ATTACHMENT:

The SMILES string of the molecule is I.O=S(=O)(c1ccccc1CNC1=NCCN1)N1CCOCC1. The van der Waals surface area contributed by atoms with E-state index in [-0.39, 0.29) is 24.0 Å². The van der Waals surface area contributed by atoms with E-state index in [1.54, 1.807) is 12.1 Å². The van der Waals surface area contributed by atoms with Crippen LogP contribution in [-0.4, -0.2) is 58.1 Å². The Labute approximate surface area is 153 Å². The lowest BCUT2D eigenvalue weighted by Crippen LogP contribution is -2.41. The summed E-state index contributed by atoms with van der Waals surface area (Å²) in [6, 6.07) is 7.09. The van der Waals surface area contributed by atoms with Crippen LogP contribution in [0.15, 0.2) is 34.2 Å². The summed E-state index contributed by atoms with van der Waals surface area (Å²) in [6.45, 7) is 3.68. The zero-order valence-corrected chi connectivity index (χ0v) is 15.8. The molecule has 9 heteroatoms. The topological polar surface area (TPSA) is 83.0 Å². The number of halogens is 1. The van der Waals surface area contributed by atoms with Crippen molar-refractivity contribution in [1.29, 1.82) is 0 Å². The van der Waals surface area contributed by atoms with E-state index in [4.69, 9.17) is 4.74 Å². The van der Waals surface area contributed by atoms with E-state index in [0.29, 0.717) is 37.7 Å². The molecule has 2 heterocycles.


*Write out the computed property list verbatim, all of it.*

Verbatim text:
The SMILES string of the molecule is I.O=S(=O)(c1ccccc1CNC1=NCCN1)N1CCOCC1. The van der Waals surface area contributed by atoms with E-state index in [-0.39, 0.29) is 24.0 Å². The van der Waals surface area contributed by atoms with E-state index in [1.54, 1.807) is 12.1 Å². The van der Waals surface area contributed by atoms with Crippen LogP contribution in [-0.4, -0.2) is 58.1 Å². The Labute approximate surface area is 153 Å². The lowest BCUT2D eigenvalue weighted by Crippen LogP contribution is -2.41. The summed E-state index contributed by atoms with van der Waals surface area (Å²) in [6, 6.07) is 7.09. The van der Waals surface area contributed by atoms with Crippen LogP contribution in [0.15, 0.2) is 34.2 Å². The summed E-state index contributed by atoms with van der Waals surface area (Å²) in [6.45, 7) is 3.68. The zero-order valence-corrected chi connectivity index (χ0v) is 15.8. The molecule has 9 heteroatoms. The topological polar surface area (TPSA) is 83.0 Å². The number of halogens is 1. The van der Waals surface area contributed by atoms with Crippen molar-refractivity contribution in [1.29, 1.82) is 0 Å². The van der Waals surface area contributed by atoms with E-state index in [4.69, 9.17) is 4.74 Å². The van der Waals surface area contributed by atoms with E-state index in [0.29, 0.717) is 37.7 Å². The molecule has 2 heterocycles.